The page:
Historic agreement supports long-term conservation
VANCOUVER, Feb. 15 /CNW/ - The Nature Conservancy of Canada (NCC) and
The Nature Conservancy (TNC) have announced a multi-million dollar
funding commitment to help remove major threats to British Columbia's
Flathead River Valley - a spectacular wilderness area that straddles
the Canada-U.S. border.
The two leading conservation organizations will provide $9.4 million to
the Province of British Columbia to help offset the costs of enacting a
historic memorandum of understanding signed a year ago by BC Premier
Gordon Campbell and the Governor of the State of Montana, Brian
Schweitzer. That agreement permanently prohibits coal mining as well as
exploration and development of oil, gas and mineral resources on nearly
400,000 acres (160,000 hectares) in southeast British Columbia. In
addition, the conservation groups will assist the BC government in
maintaining and enhancing high conservation standards in the natural
area in order to protect the rich diversity of plant and animal life.
"This is a remarkable commitment to conservation," said John Lounds,
President and CEO of the Nature Conservancy of Canada. "I want to thank
Ambassador Gary Doer, Premier Campbell, Environment Minister Peter Kent
and our partners at The Nature Conservancy who have worked so
diligently to ensure we could protect the Flathead River Watershed - a
treasure we all share."
British Columbia's Flathead River Valley has been called the "Serengeti
of the North" because it supports an amazing abundance of life. Sixteen
different species of carnivores and a great diversity of plants
flourish in the river valley. The Grizzly Bear population here is the
most abundant in the interior of North America. The BC side of the
valley is largely undeveloped and is still home to the same variety of
species that existed 400 years ago, including wolves, fishers,
wolverines and Canada Lynx. Ungulates (hoofed animals) such as Elk,
Bighorn Sheep, Moose and Mountain Goat are plentiful.
The Flathead River system flows undammed from British Columbia into
Montana and contains some of the purest water found in North America.
The entire river basin is part a spectacular trans-boundary ecosystem
that spans southwest Alberta, southeast British Columbia and northern
Montana. The headwaters of the Flathead River flow through to the North
Fork in Montana, feeding cold clear water downstream to support habitat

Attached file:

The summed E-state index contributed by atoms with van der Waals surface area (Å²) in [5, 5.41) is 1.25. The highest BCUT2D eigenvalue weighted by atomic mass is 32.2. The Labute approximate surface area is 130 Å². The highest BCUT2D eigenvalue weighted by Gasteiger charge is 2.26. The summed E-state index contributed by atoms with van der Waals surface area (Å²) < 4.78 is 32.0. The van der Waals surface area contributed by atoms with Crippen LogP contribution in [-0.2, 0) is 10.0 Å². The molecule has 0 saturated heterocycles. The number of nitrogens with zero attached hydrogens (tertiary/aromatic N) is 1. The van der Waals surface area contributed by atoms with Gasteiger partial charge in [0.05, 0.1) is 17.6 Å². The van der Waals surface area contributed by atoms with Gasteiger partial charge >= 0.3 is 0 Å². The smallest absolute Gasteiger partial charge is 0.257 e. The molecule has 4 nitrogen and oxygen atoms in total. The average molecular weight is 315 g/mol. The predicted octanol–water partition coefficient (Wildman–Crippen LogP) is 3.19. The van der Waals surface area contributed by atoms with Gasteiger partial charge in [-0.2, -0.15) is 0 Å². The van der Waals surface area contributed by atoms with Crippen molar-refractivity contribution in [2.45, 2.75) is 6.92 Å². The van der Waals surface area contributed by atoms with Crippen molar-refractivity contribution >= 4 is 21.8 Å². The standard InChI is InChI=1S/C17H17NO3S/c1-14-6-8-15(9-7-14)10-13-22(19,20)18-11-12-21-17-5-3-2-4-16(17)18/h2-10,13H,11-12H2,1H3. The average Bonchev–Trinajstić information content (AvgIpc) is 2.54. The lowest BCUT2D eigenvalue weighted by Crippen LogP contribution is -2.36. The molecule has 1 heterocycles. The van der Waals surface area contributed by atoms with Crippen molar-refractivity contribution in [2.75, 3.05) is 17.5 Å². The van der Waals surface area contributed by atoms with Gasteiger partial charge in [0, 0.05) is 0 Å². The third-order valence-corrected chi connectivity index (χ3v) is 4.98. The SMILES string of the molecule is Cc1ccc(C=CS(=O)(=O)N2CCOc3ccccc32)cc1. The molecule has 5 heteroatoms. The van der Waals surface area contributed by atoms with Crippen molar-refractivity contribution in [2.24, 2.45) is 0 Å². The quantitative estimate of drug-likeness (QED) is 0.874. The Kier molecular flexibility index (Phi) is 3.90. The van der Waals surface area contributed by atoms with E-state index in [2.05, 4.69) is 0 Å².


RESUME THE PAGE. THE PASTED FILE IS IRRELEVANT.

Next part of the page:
for endangered Bull Trout, Cutthroat Trout and more than 20 other
species of fish.
"There is no other large watershed in North America like the Flathead —
the richness of its waters, the abundance of its carnivores. It is a
truly wild river in southern Canada. This agreement will ensure that
the Flathead will stay wild and pure for generations to come," says
biologist Richard Cannings, a member of the Nature Conservancy of
Canada's BC Regional Board.
The Nature Conservancy of Canada will contribute up to $6 million
towards the funding commitment and overall project costs. The largest
share of that will come from the Natural Areas Conservation Program — a
unique partnership with the Government of Canada. In 2007, the federal
government announced an investment of $225 million in the program,
which supports the work of the Nature Conservancy of Canada and other
non-profit conservation organizations to protect ecologically sensitive
lands, diverse ecosystems, wildlife and habitat.
"Today's announcement is another example of how we can, through
partnership, achieve a shared goal, to conserve and protect our natural
spaces and wildlife and leave a lasting legacy to future generations,"
said the Honourable Peter Kent, Canada's Minister of the Environment.
The Nature Conservancy of Canada and The Nature Conservancy are
unaffiliated. The two non-profit organizations share many conservation
priorities and they have built a long-standing relationship in places
such as the Flathead River Basin.
The Flathead supports 70 mammal species (16 carnivores), 270 bird
species, 25 fish species and 1,200 species of vascular plants.
The Flathead contributes to the integrity of surrounding national and
provincial parks (Alberta's Waterton Park, Montana's Glacier National
Park and British Columbia's Akimena-Kishenina Provincial Park).
The Flathead River was declared a Wild and Scenic River in the U.S. in
Follow this link to the backgrounder: http://twurl.nl/64quyg
Credit required for any use of B roll: Video courtesy of Flathead Wild
The Nature Conservancy of Canada (NCC) is the nation's leading not-for-profit private land conservation
organization, working to protect our most important natural areas and
the species they sustain. Since 1962 NCC and its partners have helped
to protect more than 2 million acres (800,000 hectares) coast to coast.
To learn more visit: www.natureconservancy.ca.
The Nature Conservancy (TNC) is a leading conservation organization working around the world to
protect ecologically important lands and waters for nature and people.
To date, the Conservancy and its more than 1 million members have
helped protect 130 million acres worldwide. Visit The Nature
Conservancy at www.nature.org/canada.
/NOTE TO PHOTO EDITORS: Photos accompanying this release are available
at http://photos.newswire.ca. Images are free to accredited members of the media/
SOURCE Nature Conservancy of Canada
For further information:
Chief Communications Officer
Jane.Gilbert [at] natureconservancy.ca